A Sense of Place, a Sense of Time
by John Brinckerhoff Jackson
Yale University Press, 212 pp., $22.50
Most of us don’t attach much importance to the mundane architectural settings of our everyday lives. We go in and out of supermarkets, fast-food restaurants, and gas stations without a second thought, perhaps because we understand these places so well that they seem merely a part of our natural surroundings. It’s necessary to think back to childhood to recall what it was like when such ordinary places were new and strange. Iremember my first schoolroom, with its imposing hierarchy of many little desks and one big, important desk. Or the first time I was taken to a museum, with its succession of large, silent rooms filled with labeled glass cases. Or the first, truly strange experience of a movie theater:sitting alone, in a crowd, in the dark. As children, we explore these unknown, exotic places like anthropologists in a new world, without the encumbrance of foreknowledge; we are obliged to decipher for ourselves the meanings of the new place, and to find our own place in it.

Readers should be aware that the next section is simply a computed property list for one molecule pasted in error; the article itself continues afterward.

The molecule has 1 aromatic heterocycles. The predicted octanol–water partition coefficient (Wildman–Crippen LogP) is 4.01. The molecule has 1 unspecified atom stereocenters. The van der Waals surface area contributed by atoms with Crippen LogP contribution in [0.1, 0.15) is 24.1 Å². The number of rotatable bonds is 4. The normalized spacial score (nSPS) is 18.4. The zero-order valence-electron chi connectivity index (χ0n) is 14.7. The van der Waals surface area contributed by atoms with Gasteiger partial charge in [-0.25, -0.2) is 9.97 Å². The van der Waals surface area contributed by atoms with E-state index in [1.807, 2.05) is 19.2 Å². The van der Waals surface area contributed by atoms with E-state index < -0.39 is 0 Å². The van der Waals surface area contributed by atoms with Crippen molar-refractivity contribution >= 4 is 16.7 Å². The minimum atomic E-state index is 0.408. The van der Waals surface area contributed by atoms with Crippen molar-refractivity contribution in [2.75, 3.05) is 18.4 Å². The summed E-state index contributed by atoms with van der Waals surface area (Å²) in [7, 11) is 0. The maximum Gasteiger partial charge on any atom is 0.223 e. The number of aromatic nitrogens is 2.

As adults we may feel more or less at home more or less everywhere. This is not just a question of habit. I don’t mean that there aren’t locales that appear exotic—but it’s rare that we find ourselves in places that are truly incomprehensible. This is not just because buildings fall into recognizable types (a concert hall designed by Frank Gehry is still a concert hall, the relationship between performers and audience follows a well-understood convention) but also because television and movies have brought us in contact with so many places we would never ordinarily visit: prisons, morgues, missile silos. Last summer I toured a World War II submarine moored alongside San Francisco’s Fisherman’s Wharf; it was the first time I had ever been on board such a vessel, but thanks to Lloyd Bridges’s Sea Hunt and many submarine movies, the confined, mechanical interior felt, if not exactly familiar, at least not unfamiliar. Similarly, when I was obliged to go to a hospital, a place I had not been in for thirty years but had seen innumerable times on television, the layout of the long corridors flanked by dreary wards, and the curious hospital atmosphere that combines boredom and urgency, personal attention and impersonal neglect, felt quite normal, and I think Iwould have been surprised had it been otherwise.
So Ididn’t expect to come upon a new kind of place, that is, a place that demanded unknown rules of behavior, not twenty miles from my house, and certainly not in a shopping mall. I think this encounter happened about fifteen years ago. I was walking through the mall, which had recently opened, when Icame upon a large, open area with many tables at which people sat eating. There were no waiters visible, and the food appeared to come from a series of take-out counters where young people served food that could be taken away on trays, cafeteria-style. The counters were located in …